Eradication (negative bacterial culture; only results from valid cultures were considered) was observed in 20 (48%) out of 42 of subjects in the ciprofloxacin DPI group compared with six (12%) out of 51 of those in the placebo group at day 8 (p<0.001), and in 14 (35%) out of 40 subjects in the ciprofloxacin DPI and four (8%) out of 49 of those in the placebo group at EOT (p=0.001) (table 2). The emergence of a new potential respiratory pathogen during treatment was less frequent in subjects receiving ciprofloxacin DPI than in those in the placebo group (12 and 24 subjects, respectively). The new pathogens isolated post-baseline were similar in frequency to those isolated at baseline (table 1), except for S. maltophilia, which was isolated in five subjects at baseline (two on ciprofloxacin DPI and three on placebo) compared with 17 subjects post-baseline (10 on ciprofloxacin DPI and seven on placebo).
The total sputum volume recovered at EOT was less than that at baseline for both groups; mean percentage change from baseline was -17.7% and -9.6% for the ciprofloxacin DPI and placebo groups, respectively. More subjects had clear sputum colour at EOT and at the 4-week follow-up in the ciprofloxacin DPI group compared with the placebo group (table 3).
There was no observed effect on FEV1 or FVC in either the ciprofloxacin DPI or placebo groups. The mean±sd change in FEV1 from baseline to EOT for the ciprofloxacin DPI group was an improvement of 0.06±8.36% pred and a deterioration of -0.40±10.06% pred for the placebo group.
Mean high-sensitivity C-reactive protein values between randomisation and EOT decreased in the ciprofloxacin DPI group but increased in the placebo group (-1.09 mg·L−1 versus 4.02 mg·L−1, respectively; p=0.173). Evidence for a treatment effect on absolute neutrophil count was indicated by a significant reduction at EOT for ciprofloxacin DPI compared with placebo (-0.36×106 cells·mL−1 versus 0.60×106 cells·mL−1, respectively; p=0.014).
Increases in minimum inhibitory concentration (MIC) to >4 mg·L−1 (a level defined as clinically relevant for systemic therapy with ciprofloxacin), which were considered to be probably or possibly related to the administration of study drug, were reported up to the end of the study for six subjects in the ciprofloxacin DPI group and no subjects in the placebo group for the following pathogens: P. aeruginosa (n=4), S. maltophilia (n=1) and H. influenzae (n=1). Of these subjects, one prematurely discontinued the study and four showed MIC decreases to susceptible levels by the end of the study. One subject with mucoid P. aeruginosa maintained resistance, which peaked at day 30 (MIC 64 mg·L−1) and decreased to 4 mg·L−1 (day 44 and day 63) and 8 mg·L−1 at day 92. One subject in the placebo group experienced a transient MIC increase in S. maltophilia at EOT from 1 mg·L−1 to 4 mg·L−1.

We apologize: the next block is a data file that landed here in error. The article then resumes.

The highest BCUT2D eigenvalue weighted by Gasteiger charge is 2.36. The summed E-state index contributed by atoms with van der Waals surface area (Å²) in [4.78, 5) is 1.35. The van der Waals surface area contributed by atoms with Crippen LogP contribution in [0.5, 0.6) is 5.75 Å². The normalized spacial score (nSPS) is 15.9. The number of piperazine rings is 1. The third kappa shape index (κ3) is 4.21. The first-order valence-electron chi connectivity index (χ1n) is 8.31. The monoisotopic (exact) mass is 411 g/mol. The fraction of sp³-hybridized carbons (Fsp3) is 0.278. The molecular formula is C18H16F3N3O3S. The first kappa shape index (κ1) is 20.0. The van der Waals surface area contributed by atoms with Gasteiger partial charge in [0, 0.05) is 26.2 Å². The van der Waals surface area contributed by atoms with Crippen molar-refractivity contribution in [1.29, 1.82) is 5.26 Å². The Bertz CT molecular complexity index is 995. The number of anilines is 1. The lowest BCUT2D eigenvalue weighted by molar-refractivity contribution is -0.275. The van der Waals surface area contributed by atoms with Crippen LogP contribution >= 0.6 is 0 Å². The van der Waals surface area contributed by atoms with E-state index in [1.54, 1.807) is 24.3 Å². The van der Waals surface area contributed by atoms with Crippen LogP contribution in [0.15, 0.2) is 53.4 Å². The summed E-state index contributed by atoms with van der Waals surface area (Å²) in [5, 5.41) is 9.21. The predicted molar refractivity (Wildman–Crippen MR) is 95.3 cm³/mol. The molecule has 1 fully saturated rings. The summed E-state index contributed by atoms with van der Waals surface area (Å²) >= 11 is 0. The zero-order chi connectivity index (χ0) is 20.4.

At EOT, the mean change from baseline in SGRQ score for subjects in the ciprofloxacin DPI and placebo groups was -2.52 points and +0.38 points, respectively, indicating an improvement in the ciprofloxacin DPI group. The adjusted mean difference in SGRQ scores for ciprofloxacin DPI compared with placebo was -3.56 (95% CI -7.3–0.1; p=0.059); adjustment was made for baseline SGRQ and study centre. A similar trend was found in the responder analysis: 40% of subjects receiving ciprofloxacin DPI and 32% of subjects receiving placebo reported an improvement in score of more than four points at EOT.
A summary of treatment-emergent, drug-related and serious AEs is presented in table 4. No deaths occurred and no serious AEs within this time period were considered to be related to study treatment. Discontinuations from the study are summarised in fig. 1.
Throughout the study (up to day 84), 22 subjects in the ciprofloxacin DPI group (three subjects prematurely discontinued treatment) and 26 subjects in the placebo group (six prematurely discontinued treatment) reported at least one AE of exacerbation of bronchiectasis. Of these, 18 events reported in 17 subjects in the ciprofloxacin DPI group and 14 events in 13 subjects in the placebo group were classified as “late events”, occurring >7 days after EOT. A similar number of subjects prematurely discontinued the study because of AEs in each treatment group: 19 (31.7%) subjects and 23 (35.9%) subjects in ciprofloxacin DPI and placebo groups, respectively.
AEs of special interest in the ciprofloxacin DPI and placebo groups included bronchospasm (three out of 60 and three out of 64 subjects, respectively; two incidences in each group occurred during treatment and were considered to be treatment related). None of the investigator-reported AEs of bronchospasm (six in total) met the study-specific definition of bronchospasm. Treatment-emergent AEs of cough (0 out of 60 and five out of 64 subjects, respectively) and haemoptysis (one out of 60 and two out of 64 subjects, respectively) were reported.
No significant changes in laboratory parameters were recorded in either treatment group. Ciprofloxacin-induced changes in any liver function test or serum creatinine were not detected.